6 Ways to Pack Smarter on Your Next Hike
By Dawn Allcot
Going on a day-long, or even multi-day, nature hike? How you pack your bag can mean the difference between losing time searching through supplies or having exactly you need—when you need it—right at your fingertips.
Follow these tips to balance your bag like a pro, avoid a sore back, and put your necessities within easy reach.
1. Make Resealable Zipper Bags Your BFFs
The base layer of your backpack should be made up of clothing (rolled, of course), blankets, and any liquids, including extra water you won’t need until later in your journey.
Prevent leaks by packing items like toothpaste and liquid soap in individual, resealable zipper bags, and then place them at the bottom of the bag, just above your clothing and blankets. If a leak should occur, it won’t contaminate your food.
2. Distribute Weight Properly
With your clothing as a base, it’s now time to load the center of your backpack with heavier supplies. Pack your camp stove, tent, ready-to-eat meals, cookware, and utensils in the center of the pack, keeping the heavier items farther away from your back toward the outside of the bag.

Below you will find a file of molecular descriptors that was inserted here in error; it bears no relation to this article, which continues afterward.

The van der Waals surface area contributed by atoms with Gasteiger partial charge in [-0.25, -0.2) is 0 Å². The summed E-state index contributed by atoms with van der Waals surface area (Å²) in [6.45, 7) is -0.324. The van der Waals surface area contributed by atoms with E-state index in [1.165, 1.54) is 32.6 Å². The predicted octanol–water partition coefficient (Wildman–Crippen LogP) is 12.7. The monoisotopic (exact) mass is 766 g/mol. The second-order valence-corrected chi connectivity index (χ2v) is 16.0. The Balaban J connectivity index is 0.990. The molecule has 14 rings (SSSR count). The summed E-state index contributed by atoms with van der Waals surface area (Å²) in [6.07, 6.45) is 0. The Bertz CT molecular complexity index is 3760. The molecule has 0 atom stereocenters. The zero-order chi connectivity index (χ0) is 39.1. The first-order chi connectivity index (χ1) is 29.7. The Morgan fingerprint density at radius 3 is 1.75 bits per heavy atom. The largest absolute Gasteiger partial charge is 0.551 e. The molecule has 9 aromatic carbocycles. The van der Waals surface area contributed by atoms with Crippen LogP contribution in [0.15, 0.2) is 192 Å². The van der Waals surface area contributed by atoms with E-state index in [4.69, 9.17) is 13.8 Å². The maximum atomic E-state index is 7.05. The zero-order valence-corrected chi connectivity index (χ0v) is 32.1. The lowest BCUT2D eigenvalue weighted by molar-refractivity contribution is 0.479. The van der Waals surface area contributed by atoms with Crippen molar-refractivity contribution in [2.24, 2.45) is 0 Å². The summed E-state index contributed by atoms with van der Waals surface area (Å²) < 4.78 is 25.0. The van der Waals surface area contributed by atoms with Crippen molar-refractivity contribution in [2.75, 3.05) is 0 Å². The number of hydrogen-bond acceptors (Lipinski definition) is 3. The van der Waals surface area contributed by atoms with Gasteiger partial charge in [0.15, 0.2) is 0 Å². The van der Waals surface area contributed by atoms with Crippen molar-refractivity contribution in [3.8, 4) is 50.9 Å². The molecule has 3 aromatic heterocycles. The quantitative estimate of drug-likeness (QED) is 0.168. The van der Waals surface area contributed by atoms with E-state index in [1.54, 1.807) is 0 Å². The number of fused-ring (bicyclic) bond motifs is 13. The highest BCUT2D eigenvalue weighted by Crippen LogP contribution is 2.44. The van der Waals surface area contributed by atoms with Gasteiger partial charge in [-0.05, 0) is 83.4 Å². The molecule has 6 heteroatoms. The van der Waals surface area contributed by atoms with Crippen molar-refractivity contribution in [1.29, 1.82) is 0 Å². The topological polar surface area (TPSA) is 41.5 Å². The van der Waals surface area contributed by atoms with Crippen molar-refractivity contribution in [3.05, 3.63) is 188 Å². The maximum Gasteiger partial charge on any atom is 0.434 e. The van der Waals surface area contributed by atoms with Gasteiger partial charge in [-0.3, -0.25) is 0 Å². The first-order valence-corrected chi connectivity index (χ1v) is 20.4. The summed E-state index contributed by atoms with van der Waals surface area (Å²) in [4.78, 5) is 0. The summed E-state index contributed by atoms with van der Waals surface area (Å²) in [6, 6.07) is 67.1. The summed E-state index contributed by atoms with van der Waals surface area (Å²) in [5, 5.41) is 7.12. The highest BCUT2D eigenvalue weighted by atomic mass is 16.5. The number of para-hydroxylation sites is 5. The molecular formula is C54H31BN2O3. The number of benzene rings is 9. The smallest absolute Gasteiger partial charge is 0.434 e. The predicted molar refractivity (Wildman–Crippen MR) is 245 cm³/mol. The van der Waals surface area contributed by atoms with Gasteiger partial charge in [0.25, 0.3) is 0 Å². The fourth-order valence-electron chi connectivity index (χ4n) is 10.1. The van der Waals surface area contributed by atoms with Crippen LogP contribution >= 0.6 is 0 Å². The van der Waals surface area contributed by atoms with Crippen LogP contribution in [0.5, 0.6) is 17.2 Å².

Other necessities to include? A portable battery and cable for your smartphone and a handheld compass and map in case you can’t get a signal in the woods.
3. Save Time and Space with Meal Prep
Freeze any food you won’t be using on the first day. That’ll serve two purposes: It will help it stay longer, and also keep other perishable items and your water cold without the added weight of ice packs.
Pack the ingredients for your other meals in resealable freezer bags, including any spices you may need. Combine as many ingredients as you can in advance.
You can even cook entire meals, such as high-protein lentil soup or oatmeal with fruit, in resealable freezer bags. Just add hot (not boiling) water, mix well, and let the ingredients sit someplace warm for about 15 minutes before you give it one final stir before digging in.
4. Take It from the Top (Snacks, That Is)
Put items you may need quickly near the top of your bag. Must-haves include a hat, first-aid kit, bug spray (in a zipper bag so it won’t leak), and healthy snacks like Chops Original Beef Jerky.
5. Use Those Pockets
There is only so much space at the top of your backpack, but today’s models typically provide plenty of pouches and pockets to stow your stuff. Use those side pouches to hold an easy-to-reach water bottle and tasty snacks.
If your backpack has a zippered pouch, use that to keep your camera, phone, and flashlight at hand.
6. Hang Loose
Use your backpack’s loops and straps to carry larger items, including your sleeping bag and tent.
Distributing items between the outer pockets, the bag itself, and the loops can take some of the weight off your back. Experiment until you find the most comfortable configuration for the long haul.
Before you set off on your next hiking adventure, tell us—what are your favorite trails to explore?